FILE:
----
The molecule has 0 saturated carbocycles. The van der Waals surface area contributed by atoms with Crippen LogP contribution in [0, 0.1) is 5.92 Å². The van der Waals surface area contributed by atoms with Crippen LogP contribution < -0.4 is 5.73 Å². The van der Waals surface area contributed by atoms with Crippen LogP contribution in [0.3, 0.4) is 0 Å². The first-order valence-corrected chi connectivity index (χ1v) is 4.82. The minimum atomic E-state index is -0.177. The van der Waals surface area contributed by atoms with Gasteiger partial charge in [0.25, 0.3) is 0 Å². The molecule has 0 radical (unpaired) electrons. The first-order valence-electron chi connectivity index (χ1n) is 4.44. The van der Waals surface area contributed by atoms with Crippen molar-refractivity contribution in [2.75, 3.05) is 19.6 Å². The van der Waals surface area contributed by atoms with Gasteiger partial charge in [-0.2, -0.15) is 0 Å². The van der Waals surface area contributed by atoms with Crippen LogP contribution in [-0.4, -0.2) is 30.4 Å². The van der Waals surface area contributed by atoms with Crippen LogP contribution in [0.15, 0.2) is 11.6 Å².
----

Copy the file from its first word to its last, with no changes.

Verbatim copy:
The molecule has 0 saturated carbocycles. The van der Waals surface area contributed by atoms with Crippen LogP contribution in [0, 0.1) is 5.92 Å². The van der Waals surface area contributed by atoms with Crippen LogP contribution < -0.4 is 5.73 Å². The van der Waals surface area contributed by atoms with Crippen LogP contribution in [0.3, 0.4) is 0 Å². The first-order valence-corrected chi connectivity index (χ1v) is 4.82. The minimum atomic E-state index is -0.177. The van der Waals surface area contributed by atoms with Gasteiger partial charge in [0.25, 0.3) is 0 Å². The molecule has 0 radical (unpaired) electrons. The first-order valence-electron chi connectivity index (χ1n) is 4.44. The van der Waals surface area contributed by atoms with Crippen molar-refractivity contribution in [2.75, 3.05) is 19.6 Å². The van der Waals surface area contributed by atoms with Gasteiger partial charge in [-0.2, -0.15) is 0 Å². The van der Waals surface area contributed by atoms with Crippen LogP contribution in [-0.4, -0.2) is 30.4 Å². The van der Waals surface area contributed by atoms with Crippen LogP contribution in [0.15, 0.2) is 11.6 Å².